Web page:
Sir Patrick Spens, Op.23
Claire Rutter (soprano)
James Gilchrist (tenor)
Roderick Williams (baritone)
The Bach Choir
Bournemouth Symphony Orchestra
Recorded 16 & 17 September 2006 in the Concert Hall, Lighthouse, Poole, Dorset
Reviewed by: David Wordsworth
Reviewed: July 2007
CD No: NAXOS 8.570352
Duration: 65 minutes
The years since the death of Herbert Howells in 1983 have brought about something of a reassessment of his stature, at least as far as recordings are concerned. Always primarily known for his music for the church, the last twenty years have given us the chance to hear different sides to this self-critical and still under-estimated figure with several notable recordings of chamber and orchestral music. Sadly, as with so much English music of this period, Howells’s doesn’t seem to have entered the regular concert repertoire, but at least we now have the chance to hear pieces that twenty years ago most of us thought had been condemned to permanent oblivion.
I’d like to say that “Sir Patrick Spens” (recorded here for the first time), the epic Scottish choral ballad that Howells’ wrote in 1917 would be the exception to the rule, but I fear this isn’t the case. Written when the composer was 25, it was his first attempt at a big choral-orchestral work and although it has several impressive moments and occasional unmistakable Howellsian harmonic freshness it’s enforced ‘rollicking Englishness’ sounds somewhat dated and, although I listened without a score, is unnecessarily difficult for the average choral society. Perhaps this might partly account for the only known performance being in Newcastle, conducted by W. G. Whittaker in 1930. The Bach Choir, with James Gilchrist and Roderick Williams in their brief solo roles, give the piece their all – even to the point of singing the text with a convincing Scottish lilt and David Hill does a fine job in sorting out the thick, over-scored textures. But with the exception of the poignant laments of the chorus at the end of the work as Sir Patrick’s ship is overcome by the waves, very little stays in the memory.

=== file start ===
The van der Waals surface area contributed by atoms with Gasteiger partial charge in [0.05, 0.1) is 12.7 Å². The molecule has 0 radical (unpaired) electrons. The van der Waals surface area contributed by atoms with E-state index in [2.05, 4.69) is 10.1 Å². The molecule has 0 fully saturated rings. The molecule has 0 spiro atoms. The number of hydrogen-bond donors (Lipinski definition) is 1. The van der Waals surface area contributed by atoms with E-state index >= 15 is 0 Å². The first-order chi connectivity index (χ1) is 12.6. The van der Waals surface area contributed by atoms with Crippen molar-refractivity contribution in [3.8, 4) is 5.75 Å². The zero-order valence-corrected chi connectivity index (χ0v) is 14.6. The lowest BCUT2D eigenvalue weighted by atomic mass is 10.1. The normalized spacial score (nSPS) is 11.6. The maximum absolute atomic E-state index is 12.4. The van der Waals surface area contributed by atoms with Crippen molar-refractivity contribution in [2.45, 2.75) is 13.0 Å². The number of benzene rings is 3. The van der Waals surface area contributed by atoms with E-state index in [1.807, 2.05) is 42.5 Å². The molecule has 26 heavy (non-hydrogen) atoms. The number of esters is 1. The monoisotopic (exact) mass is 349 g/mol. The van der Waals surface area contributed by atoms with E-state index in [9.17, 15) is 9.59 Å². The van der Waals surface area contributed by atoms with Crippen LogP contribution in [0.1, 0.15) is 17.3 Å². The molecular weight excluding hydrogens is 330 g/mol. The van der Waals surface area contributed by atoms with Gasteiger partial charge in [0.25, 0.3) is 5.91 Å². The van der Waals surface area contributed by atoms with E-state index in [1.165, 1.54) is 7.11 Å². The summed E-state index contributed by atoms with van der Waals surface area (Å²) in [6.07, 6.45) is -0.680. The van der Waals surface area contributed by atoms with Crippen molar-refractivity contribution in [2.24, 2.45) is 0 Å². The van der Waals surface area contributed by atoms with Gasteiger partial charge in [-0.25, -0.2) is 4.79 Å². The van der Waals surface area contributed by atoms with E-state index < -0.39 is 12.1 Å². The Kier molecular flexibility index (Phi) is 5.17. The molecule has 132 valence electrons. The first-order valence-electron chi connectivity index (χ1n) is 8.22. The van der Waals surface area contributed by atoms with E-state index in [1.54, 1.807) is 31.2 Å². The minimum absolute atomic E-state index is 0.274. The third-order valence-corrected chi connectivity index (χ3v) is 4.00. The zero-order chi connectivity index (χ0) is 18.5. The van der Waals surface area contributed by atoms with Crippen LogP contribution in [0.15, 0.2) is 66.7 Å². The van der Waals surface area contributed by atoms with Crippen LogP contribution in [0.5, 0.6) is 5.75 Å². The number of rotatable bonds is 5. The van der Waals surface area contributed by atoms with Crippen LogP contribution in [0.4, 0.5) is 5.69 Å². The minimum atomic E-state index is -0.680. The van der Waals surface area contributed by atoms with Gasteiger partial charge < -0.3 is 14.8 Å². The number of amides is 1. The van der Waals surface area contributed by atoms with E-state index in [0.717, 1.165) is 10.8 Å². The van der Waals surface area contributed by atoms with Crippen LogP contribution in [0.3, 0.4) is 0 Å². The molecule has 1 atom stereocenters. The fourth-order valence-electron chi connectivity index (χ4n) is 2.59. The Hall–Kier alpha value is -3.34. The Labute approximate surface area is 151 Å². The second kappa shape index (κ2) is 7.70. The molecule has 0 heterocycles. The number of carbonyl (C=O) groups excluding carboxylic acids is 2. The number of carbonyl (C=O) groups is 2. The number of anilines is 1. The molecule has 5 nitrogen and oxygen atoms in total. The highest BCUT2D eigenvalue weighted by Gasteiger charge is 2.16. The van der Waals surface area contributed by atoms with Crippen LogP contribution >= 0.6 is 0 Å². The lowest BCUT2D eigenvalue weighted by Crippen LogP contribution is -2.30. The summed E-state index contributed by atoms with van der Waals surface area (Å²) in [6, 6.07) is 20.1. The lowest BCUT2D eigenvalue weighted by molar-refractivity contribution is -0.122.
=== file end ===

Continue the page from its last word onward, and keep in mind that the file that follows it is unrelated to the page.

“Hymnus paradisi”, on the other hand, although far from being an easy ride for the performers, surely has claim to be a masterpiece; despite the paucity of live performances it is still Howells’s best-known work. The circumstances of its composition, the death from polio of Howells’s only son is also familiar. It was a tragedy from which Howells never recovered and the journey from tortured grief to final blazing light, and at least reconciliation if not final peace, is as effecting in this work as anything else by any composer, British or otherwise. Howells places great demands on his performers – the dense polyphony in the choral and orchestral writing can be taxing on even the best of efforts; indeed even the large forces of the Bach Choir sound occasionally strained on this recording. The balance and recording level can sometimes sound a little ‘fuzzy’ so that at the biggest climaxes (the end of the ‘Sanctus’ for example) the effect seems a little less than it should be. Claire Rutter and James Gilchrist float their solo lines effectively but, again, I miss the overwhelming white-hot intensity the piece really needs.
Perhaps not a first choice for the major work on the disc but certainly recommended to those coming across this wonderful piece for the first time – and, of course, at Naxos’s budget price.